York Street gardens will close at 3 p.m. on July 29, Aug. 1, 8, 9 and 10 for concerts and close at 3 p.m. on Aug. 5 for a private event. Other early closings.
There are pasqueflowers throughout Denver Botanic Gardens this week--especially in the rock garden. I have observed many interesting phenomena in my long career at Denver Botanic Gardens: the proliferation of perennials and alpines being perhaps my favorite. Don't get me wrong, I love annuals (and grow my share of petunias!): when I first came to D.B.G., annuals were the centerpiece throughout: Victorian carpet bedding. The Rock Alpine Garden (I was hired as its Curator 34 years ago last week) was the first lavish display of perennials at the Gardens, only followed by the Perennial Border proper (now the O'Fallon Perennial Walk) a few years later. Nowadays, perennials provide the backbone of practically every garden, and "alpines"--perhaps better described as rock garden plants--are nearly as ubiquitous: I hasten to point out that the distinctions "perennial" and "alpine" are both specious, albeit useful generalizations. Perennial is usually applied to larger herbaceous plants, and alpine to the tinier ones that are usually planted in alpine gardens or troughs. Almost all alpines are of course perennials, and there are plenty of coarse herbaceous giants occur on alpine tundra. Details, details! The larger perennials (think peonies or Oriental poppies) don't usually bloom prolifically until later in May or June thenceforward to autumn. March, April and May belong to the alpines, which are glorious throughout Denver Botanic Gardens right now, and will be sold in droves on Saturday, April 26 from 9:00 AM to 3:00PM in Mitchell Hall at the annual North American Rock Garden Society's gala sale. Don't miss it!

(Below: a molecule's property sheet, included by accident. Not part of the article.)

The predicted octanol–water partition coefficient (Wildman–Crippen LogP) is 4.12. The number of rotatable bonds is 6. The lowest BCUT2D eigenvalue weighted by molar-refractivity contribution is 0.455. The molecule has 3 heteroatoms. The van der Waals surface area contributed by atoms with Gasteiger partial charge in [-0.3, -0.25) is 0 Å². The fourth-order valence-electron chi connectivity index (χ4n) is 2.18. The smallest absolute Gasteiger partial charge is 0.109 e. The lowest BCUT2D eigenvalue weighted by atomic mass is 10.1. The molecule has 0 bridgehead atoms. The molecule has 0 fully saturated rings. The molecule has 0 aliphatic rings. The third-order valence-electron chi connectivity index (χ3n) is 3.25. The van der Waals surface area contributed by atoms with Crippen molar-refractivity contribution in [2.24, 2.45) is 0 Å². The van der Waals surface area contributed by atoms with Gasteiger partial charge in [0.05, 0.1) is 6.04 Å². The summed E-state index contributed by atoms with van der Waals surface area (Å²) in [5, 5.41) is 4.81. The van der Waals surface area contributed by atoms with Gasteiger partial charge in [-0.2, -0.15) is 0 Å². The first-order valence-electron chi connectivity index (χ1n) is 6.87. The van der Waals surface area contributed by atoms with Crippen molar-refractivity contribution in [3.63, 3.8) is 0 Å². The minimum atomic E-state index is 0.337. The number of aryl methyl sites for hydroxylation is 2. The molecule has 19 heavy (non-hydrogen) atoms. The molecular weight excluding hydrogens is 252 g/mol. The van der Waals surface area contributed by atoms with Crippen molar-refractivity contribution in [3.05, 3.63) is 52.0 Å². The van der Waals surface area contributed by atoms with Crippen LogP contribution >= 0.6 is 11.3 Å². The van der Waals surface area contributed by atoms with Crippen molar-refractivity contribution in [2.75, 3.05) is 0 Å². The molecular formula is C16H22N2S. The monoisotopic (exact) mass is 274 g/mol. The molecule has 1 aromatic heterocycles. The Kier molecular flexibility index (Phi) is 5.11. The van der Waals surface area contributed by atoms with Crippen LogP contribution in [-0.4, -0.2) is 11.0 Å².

The alpine plant sale this weekend will also feature a display of troughs--the term used to describe concrete planters designed to look like antique rock containers now used to grow tiny perennjials outdoors year around. Many members of the club (and staff of Denver Botanic Gardens) will be bringing these to show at the sale to give you inspiration on how you too might grow some of these tiny plants. Plant Select is also getting into the act with "Select Petites": a new category of Plant Select plants chosen for their small size: these will be available at this sale as well.
Crevice garden at DBG
Here is a picture I took this week of one of the many crevice gardens that grace the Rock Alpine Garden and also the new Children's Garden: these gardens are ablaze with color right now:: full of tiny alpine gems: do come down soon to the Gardens to enjoy these jewelboxes: perhaps you have a spot in your own garden to incorporate a feature like this?
Here is a typical "alpine" gem you might find at the sale. I actually took the picture in my own rock garden last week--this Delosperma is not truly high alpine where it comes from on top of Komsberg Pass, in South Africa. It certainly looks like a high alpine plant, and needs the conditions of a rock garden to grow in cultivation. This plant has special meaning for me because i first obtained it 25 years ago from John Lavranos as an unknown collection: I gave cuttings to the Huntington botanic gardens and subesequently it was identified as a plant new to science--the first such plant described from our collections! It has gone on to become a popular plant in Europe and back in its homeland as well--and since it is only known to grow sparesly in less than an acre of rocky ground in nature. I'll bet there will be some of this for sale next weekend!
I took this last picture last weekend of a trough in my home garden: this amazingly wooly crucifer comes from Turkey originally, and thrives in Colorado gardens. I'll bet there will be lots of this at the sale! It's been blooming since February, and will bloom into May--a long season indeed. As you can see, it came through the snow unfazed: one of the many benefits of growing rock garden plants is that they bloom long and early, and shrug off snow and even hail like their pleasant impediments. In our changeable climate, this is a charming trait. Come by the gardens and enjoy some of the hundreds of rock plants and alpines growing here and there throughout the grounds, but with special concentration in the Children's garden and the Rock Alpine Garden. Denver is renowned among American Public Gardens for our alpine collections--and perhaps now is the time you should see where you can't grow a few in your garden too!